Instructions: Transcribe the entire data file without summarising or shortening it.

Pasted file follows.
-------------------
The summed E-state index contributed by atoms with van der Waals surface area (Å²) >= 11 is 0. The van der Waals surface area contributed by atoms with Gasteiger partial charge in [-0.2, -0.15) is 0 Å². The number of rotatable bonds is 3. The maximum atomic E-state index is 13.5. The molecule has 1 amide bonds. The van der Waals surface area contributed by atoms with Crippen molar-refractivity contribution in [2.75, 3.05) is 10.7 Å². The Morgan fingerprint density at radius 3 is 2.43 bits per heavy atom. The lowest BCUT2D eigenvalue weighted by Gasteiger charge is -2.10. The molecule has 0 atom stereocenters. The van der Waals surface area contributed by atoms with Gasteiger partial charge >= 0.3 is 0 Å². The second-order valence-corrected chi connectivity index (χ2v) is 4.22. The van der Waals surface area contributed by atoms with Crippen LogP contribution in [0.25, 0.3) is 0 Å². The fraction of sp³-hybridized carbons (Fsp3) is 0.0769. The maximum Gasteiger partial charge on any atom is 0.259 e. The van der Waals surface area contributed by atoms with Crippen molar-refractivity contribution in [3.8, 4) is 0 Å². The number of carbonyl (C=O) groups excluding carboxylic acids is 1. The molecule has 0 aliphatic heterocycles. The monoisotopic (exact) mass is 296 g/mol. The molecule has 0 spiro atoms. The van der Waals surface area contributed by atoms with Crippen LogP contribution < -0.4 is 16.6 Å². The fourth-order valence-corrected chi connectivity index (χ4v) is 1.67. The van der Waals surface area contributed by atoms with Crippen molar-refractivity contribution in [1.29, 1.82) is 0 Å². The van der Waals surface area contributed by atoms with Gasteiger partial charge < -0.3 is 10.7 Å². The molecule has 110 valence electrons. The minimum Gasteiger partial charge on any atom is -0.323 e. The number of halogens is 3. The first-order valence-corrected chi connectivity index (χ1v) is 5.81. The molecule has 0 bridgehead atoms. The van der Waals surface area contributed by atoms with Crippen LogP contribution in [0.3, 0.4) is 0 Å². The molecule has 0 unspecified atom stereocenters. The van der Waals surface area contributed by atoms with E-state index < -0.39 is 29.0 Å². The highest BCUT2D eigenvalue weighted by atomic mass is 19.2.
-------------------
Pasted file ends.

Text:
The summed E-state index contributed by atoms with van der Waals surface area (Å²) >= 11 is 0. The van der Waals surface area contributed by atoms with Gasteiger partial charge in [-0.2, -0.15) is 0 Å². The number of rotatable bonds is 3. The maximum atomic E-state index is 13.5. The molecule has 1 amide bonds. The van der Waals surface area contributed by atoms with Crippen molar-refractivity contribution in [2.75, 3.05) is 10.7 Å². The Morgan fingerprint density at radius 3 is 2.43 bits per heavy atom. The lowest BCUT2D eigenvalue weighted by Gasteiger charge is -2.10. The molecule has 0 atom stereocenters. The van der Waals surface area contributed by atoms with Gasteiger partial charge >= 0.3 is 0 Å². The second-order valence-corrected chi connectivity index (χ2v) is 4.22. The van der Waals surface area contributed by atoms with Crippen LogP contribution in [0.25, 0.3) is 0 Å². The fraction of sp³-hybridized carbons (Fsp3) is 0.0769. The maximum Gasteiger partial charge on any atom is 0.259 e. The van der Waals surface area contributed by atoms with Crippen molar-refractivity contribution in [3.8, 4) is 0 Å². The number of carbonyl (C=O) groups excluding carboxylic acids is 1. The molecule has 0 aliphatic heterocycles. The monoisotopic (exact) mass is 296 g/mol. The molecule has 0 spiro atoms. The van der Waals surface area contributed by atoms with Crippen LogP contribution < -0.4 is 16.6 Å². The fourth-order valence-corrected chi connectivity index (χ4v) is 1.67. The van der Waals surface area contributed by atoms with Crippen molar-refractivity contribution in [1.29, 1.82) is 0 Å². The van der Waals surface area contributed by atoms with Gasteiger partial charge < -0.3 is 10.7 Å². The molecule has 110 valence electrons. The minimum Gasteiger partial charge on any atom is -0.323 e. The number of halogens is 3. The first-order valence-corrected chi connectivity index (χ1v) is 5.81. The molecule has 0 bridgehead atoms. The van der Waals surface area contributed by atoms with Crippen LogP contribution in [0.3, 0.4) is 0 Å². The molecule has 0 unspecified atom stereocenters. The van der Waals surface area contributed by atoms with E-state index < -0.39 is 29.0 Å². The highest BCUT2D eigenvalue weighted by atomic mass is 19.2.